Q: My wife and her sister are joint owners of a house and property left by their mother. The sister does not care anything about the property and pays nothing on the up keep of property. We pay all the taxes, home owner’s insurance and all utilities and have been doing this for 5 years plus. We made a fair offer to sister to buy her out and she refuses! Is there anything we can do to force her to remove her name from the deed or how can I get her to pay me back for all the money and upkeep we have put into house? (Pittsburgh, PA)
A: I would show the deed to an attorney to check how you own the deed. If you are tenants in common, you can sell your half or bring an action in equity against her for reimbursement of your upkeep of her half. If you are joint tenants with rights of survivorship, your only remedy that I am aware is a partition action. These actions are rather expensive as you will need to pay for appraisals and pay a court appointed mediator to review the entire matter.
Q: I own a house in joint tenancy with my two older sisters. They live in the house and I do not. One has had two strokes and doesn’t really know what’s going on, and the other is making very poor financial decisions, is very angry, forgetful, and talks to herself. I fear she may have dementia but I don’t know how to get her to submit to an exam by a specialist. Now they have a new “friend” to whom they have given power of attorney, and who helped them create a will naming her as a beneficiary. A medical caregiver in the house told me she saw one of my sisters give this “friend” the deed to the house. They are writing her checks for thousands of dollars. This has all happened in the course of three months. The only asset is the house, and they have income from their pensions. I am now staying with them because I feared their friend was planning to move in. How do I keep the house safe, and how do I get rid of the friend? My sisters think she’s wonderful because she drives them and has helped them clean up their house, but she is poisoning their relationship with me which has been good until now. (Allison Park, PA)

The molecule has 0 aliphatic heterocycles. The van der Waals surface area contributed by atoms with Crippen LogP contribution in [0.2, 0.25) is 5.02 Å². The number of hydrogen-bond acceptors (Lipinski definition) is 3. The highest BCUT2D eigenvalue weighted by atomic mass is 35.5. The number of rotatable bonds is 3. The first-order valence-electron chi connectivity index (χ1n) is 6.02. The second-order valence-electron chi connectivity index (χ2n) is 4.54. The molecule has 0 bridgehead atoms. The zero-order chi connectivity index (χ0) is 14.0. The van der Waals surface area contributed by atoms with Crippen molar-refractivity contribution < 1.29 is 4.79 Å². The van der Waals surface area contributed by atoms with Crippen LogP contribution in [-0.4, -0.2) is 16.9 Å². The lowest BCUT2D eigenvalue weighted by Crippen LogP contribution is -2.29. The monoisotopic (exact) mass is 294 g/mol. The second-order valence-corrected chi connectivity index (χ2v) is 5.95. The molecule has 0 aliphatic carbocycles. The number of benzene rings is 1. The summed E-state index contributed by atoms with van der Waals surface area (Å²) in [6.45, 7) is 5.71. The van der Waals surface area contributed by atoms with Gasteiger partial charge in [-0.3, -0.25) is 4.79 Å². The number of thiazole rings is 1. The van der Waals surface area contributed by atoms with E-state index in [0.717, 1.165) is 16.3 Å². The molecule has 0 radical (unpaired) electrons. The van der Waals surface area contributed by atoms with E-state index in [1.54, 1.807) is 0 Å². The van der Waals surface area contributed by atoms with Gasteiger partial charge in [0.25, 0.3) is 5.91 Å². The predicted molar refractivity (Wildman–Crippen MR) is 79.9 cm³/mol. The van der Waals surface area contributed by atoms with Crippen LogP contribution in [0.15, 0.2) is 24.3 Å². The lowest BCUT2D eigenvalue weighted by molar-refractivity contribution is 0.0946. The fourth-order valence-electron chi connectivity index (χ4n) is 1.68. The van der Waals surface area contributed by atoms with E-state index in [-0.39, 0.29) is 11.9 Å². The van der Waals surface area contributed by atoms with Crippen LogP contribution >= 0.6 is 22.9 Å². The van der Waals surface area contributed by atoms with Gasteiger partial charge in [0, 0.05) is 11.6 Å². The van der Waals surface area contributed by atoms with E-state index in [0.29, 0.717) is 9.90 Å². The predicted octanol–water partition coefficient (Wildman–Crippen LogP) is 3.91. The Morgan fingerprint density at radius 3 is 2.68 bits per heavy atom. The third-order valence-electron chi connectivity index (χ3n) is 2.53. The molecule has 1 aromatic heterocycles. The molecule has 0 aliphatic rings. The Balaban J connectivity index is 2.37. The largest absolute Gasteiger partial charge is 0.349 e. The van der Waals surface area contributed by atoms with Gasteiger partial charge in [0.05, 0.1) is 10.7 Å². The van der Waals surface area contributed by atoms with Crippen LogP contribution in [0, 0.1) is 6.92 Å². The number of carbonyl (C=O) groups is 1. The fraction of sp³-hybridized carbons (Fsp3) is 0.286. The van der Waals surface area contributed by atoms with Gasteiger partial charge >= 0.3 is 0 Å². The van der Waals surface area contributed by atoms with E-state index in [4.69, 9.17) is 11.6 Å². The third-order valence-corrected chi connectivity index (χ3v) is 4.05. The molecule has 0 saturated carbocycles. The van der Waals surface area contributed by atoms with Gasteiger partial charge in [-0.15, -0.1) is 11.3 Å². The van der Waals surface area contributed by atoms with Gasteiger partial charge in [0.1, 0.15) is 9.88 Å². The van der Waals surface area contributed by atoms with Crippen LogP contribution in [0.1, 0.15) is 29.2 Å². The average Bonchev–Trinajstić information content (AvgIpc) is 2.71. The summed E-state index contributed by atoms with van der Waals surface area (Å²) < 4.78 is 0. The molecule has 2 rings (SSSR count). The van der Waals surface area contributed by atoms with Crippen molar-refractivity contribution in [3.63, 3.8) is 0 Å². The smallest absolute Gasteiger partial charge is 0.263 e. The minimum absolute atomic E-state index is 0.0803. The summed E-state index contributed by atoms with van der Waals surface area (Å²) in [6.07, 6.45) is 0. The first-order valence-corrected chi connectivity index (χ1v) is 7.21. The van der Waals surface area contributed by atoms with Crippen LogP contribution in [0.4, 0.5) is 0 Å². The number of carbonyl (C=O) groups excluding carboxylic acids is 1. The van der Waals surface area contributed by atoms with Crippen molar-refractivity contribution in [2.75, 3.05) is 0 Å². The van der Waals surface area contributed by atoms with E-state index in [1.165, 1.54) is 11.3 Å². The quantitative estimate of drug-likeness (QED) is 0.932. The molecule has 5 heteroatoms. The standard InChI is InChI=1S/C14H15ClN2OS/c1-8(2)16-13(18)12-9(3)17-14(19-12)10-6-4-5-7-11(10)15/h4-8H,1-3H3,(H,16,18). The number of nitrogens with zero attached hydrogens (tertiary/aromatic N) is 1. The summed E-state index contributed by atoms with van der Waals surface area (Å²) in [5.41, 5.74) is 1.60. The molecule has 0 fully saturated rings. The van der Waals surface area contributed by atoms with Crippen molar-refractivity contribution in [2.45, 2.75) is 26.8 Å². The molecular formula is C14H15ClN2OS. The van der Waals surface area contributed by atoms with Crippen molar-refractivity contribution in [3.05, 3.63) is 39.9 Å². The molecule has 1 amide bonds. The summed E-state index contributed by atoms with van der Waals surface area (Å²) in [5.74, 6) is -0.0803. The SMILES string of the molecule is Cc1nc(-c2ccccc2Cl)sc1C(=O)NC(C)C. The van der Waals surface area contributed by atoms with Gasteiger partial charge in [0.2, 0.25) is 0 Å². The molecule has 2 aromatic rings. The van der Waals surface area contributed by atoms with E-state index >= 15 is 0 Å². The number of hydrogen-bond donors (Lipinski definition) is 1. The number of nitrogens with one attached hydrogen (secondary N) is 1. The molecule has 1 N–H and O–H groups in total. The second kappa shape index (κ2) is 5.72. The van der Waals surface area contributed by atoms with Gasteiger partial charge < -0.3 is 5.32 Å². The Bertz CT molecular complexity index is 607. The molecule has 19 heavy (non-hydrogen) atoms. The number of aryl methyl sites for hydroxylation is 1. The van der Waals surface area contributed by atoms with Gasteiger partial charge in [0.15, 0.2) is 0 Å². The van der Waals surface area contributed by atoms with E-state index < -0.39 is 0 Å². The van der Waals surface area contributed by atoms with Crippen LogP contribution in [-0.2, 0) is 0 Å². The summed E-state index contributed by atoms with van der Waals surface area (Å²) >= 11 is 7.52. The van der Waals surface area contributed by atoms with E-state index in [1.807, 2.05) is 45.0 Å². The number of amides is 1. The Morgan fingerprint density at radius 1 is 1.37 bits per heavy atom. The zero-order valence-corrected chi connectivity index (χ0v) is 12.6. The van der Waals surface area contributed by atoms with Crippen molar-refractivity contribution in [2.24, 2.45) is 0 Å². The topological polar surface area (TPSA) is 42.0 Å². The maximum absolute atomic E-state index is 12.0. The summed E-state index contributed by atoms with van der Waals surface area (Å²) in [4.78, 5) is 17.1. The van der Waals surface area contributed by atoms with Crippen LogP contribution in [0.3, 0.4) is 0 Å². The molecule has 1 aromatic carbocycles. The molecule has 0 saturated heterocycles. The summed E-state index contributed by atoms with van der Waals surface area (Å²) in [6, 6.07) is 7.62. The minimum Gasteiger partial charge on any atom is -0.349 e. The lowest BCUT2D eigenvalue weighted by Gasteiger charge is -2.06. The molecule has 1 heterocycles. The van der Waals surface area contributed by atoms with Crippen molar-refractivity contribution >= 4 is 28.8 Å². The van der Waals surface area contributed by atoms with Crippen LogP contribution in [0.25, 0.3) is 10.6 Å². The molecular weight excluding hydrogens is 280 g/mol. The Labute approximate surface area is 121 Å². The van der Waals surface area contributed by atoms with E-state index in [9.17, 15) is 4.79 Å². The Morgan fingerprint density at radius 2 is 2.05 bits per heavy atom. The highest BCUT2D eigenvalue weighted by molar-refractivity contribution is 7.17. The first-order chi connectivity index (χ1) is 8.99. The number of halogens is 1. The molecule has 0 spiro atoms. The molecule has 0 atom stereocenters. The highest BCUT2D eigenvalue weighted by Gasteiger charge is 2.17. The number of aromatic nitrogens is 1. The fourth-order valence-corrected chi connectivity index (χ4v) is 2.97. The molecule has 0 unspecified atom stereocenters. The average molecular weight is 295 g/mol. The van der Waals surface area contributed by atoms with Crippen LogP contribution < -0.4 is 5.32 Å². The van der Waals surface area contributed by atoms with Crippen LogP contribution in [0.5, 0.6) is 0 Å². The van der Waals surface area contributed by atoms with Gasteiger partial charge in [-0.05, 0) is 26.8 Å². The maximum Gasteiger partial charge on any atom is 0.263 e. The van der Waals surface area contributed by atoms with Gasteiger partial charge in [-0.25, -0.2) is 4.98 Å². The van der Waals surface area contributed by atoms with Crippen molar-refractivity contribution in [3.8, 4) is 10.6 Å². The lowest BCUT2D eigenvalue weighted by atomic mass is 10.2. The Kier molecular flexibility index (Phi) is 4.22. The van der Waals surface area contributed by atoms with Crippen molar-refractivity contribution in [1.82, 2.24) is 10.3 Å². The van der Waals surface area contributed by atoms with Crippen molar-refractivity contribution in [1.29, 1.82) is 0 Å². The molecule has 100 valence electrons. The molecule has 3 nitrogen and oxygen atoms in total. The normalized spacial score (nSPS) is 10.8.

A: You raise some concerns here which touch on elder abuse and financial exploitation. You may want to contact adult protective services to do a home visit and assessment. You should ask the friend to allow you to examine the POA and any other documents your sisters have signed. Make copies if you can. You will also benefit from consulting with an attorney about the suspected financial exploitation and what would be involved if you wish to become their guardian. As far as the deed, you would need to sign the deed in order to transfer ownership to anyone, assuming the property is held as joint tenants with right of survivor.
Q: Who has to pay for a contract signed by the co-owner of a joint account after he dies? The co-owner of a joint account has signed a contract shortly before he dies. The invoice was received after his death. Does the invoice for such a contract have to be paid from the joint account by the surviving co-owner or from the (probate) estate of the deceased? The joint account was set up by the deceased so that his bills can be paid in case he becomes incapable.
A: I will answer this the way I understand it the question. Generally, the joint account should have nothing to do with the contract. Unless, there was some weird agreement in the contract that it was to be paid from the joint account. When a person dies, property held in their name only, become an asset of their estate. Debts and bills for services provided to them in their name only, are now debts of the estate. Jointly held property, is not part of an estate. If you are the joint account owner with the dead person, the account balance passes to you by operation of law upon his or her death. The joint account surviving tenant can liquidate the account and close it. He or she will need to pay inheritance tax on the deceased’s person’s half.